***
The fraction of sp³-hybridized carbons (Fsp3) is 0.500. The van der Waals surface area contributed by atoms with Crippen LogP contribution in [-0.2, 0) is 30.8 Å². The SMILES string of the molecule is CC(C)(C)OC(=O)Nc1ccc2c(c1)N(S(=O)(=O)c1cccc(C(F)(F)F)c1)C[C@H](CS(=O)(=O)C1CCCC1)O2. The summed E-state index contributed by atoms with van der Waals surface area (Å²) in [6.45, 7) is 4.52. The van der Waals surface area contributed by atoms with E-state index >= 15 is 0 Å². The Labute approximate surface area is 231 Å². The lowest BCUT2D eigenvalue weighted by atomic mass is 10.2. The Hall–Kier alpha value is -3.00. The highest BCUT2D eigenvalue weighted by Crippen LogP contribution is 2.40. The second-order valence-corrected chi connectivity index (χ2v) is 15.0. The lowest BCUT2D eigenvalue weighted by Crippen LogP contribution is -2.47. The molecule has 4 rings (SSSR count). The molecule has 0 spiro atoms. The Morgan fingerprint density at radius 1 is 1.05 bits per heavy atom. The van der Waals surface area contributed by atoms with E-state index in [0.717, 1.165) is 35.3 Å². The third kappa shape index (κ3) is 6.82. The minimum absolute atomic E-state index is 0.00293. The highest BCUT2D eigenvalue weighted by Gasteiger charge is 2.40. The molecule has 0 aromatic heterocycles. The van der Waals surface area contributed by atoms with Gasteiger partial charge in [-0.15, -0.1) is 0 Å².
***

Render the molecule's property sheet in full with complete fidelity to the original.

The fraction of sp³-hybridized carbons (Fsp3) is 0.500. The van der Waals surface area contributed by atoms with Crippen LogP contribution in [-0.2, 0) is 30.8 Å². The SMILES string of the molecule is CC(C)(C)OC(=O)Nc1ccc2c(c1)N(S(=O)(=O)c1cccc(C(F)(F)F)c1)C[C@H](CS(=O)(=O)C1CCCC1)O2. The summed E-state index contributed by atoms with van der Waals surface area (Å²) in [6.45, 7) is 4.52. The van der Waals surface area contributed by atoms with E-state index >= 15 is 0 Å². The Labute approximate surface area is 231 Å². The lowest BCUT2D eigenvalue weighted by atomic mass is 10.2. The Hall–Kier alpha value is -3.00. The highest BCUT2D eigenvalue weighted by Crippen LogP contribution is 2.40. The second-order valence-corrected chi connectivity index (χ2v) is 15.0. The lowest BCUT2D eigenvalue weighted by Crippen LogP contribution is -2.47. The molecule has 4 rings (SSSR count). The molecule has 0 spiro atoms. The Morgan fingerprint density at radius 1 is 1.05 bits per heavy atom. The van der Waals surface area contributed by atoms with E-state index in [0.717, 1.165) is 35.3 Å². The third kappa shape index (κ3) is 6.82. The minimum absolute atomic E-state index is 0.00293. The highest BCUT2D eigenvalue weighted by Gasteiger charge is 2.40. The molecule has 0 aromatic heterocycles. The van der Waals surface area contributed by atoms with Gasteiger partial charge in [-0.15, -0.1) is 0 Å².